An explanation of terms used in the PolTrack app.
casting a vote for or against a piece of legislation during a roll call vote in the U.S. Senate or in the U.S. House of Representatives.
Any views expressed in
action opinionsreprinted in PolTrack are those of the information providers (the action opinion authors) and do not necessarily represent the views and opinions of PolTrack editors or Voter Information Services.
Example: a description of a legislation considered by the U.S. Congress and an indication of whether this legislation is viewed by the opinion provider as being "beneficial" or "harmful".
Example: A roll call (recorded) vote by members of the U.S. Congress.
Example: U.S. Congress members (actors) can take different actions on a piece of legislation. They can vote on it OR they can register as official co-sponsors.
A person elected to a political office while he/she is able to perform the duties of the given political office.
A U.S. President after inauguration or
a member of the U.S. Congress after being sworn to his/her office.
An organization (e.g. a lobby or a public interest group) or an individual that authored an action opinion reprinted in PolTrack.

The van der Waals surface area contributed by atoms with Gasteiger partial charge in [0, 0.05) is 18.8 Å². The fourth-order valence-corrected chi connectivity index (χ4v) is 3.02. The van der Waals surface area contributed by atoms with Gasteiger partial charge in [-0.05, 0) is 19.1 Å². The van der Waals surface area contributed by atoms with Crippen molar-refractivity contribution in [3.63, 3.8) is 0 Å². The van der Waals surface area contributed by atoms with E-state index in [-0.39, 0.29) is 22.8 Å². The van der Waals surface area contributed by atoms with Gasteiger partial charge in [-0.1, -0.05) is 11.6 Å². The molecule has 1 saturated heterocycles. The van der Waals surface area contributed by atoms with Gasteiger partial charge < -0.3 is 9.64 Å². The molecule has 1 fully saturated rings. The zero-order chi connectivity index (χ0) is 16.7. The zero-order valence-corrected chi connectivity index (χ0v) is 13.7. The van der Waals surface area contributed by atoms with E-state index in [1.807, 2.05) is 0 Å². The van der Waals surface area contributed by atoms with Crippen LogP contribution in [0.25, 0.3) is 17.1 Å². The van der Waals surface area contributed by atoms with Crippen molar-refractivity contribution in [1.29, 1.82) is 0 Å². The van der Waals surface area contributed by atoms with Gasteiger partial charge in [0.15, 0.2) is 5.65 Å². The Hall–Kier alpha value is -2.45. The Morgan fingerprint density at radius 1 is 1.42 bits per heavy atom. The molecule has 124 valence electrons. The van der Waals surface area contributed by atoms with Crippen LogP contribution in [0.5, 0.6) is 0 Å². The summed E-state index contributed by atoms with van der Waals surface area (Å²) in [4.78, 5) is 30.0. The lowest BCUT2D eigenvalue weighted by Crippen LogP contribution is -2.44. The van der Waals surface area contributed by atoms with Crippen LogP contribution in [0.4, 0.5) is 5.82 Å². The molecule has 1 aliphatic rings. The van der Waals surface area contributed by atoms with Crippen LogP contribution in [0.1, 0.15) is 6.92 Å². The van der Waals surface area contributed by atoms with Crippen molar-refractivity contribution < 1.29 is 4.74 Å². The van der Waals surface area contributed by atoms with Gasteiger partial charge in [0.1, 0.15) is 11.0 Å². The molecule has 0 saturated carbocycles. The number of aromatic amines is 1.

Examples: the ACLU, Gun Owners of America, the League of Conservation Voters.
A numerical score between 0 and 100 calculated by PolTrack for one scorecard. The score indicates the level of agreement between the actual actions of an actor and the actions an info provider wanted the actor to take on an issue of interest to the provider.
The higher the score, the closer the match between the actor's actions and the stance on issues of the info provider.
PolTrack Scores are calculated by PolTrack. They have not been endorsed by the respective information providers. Some info providers publish their own ratings of politicians. Those ratings may be different than the corresponding PolTrack scores.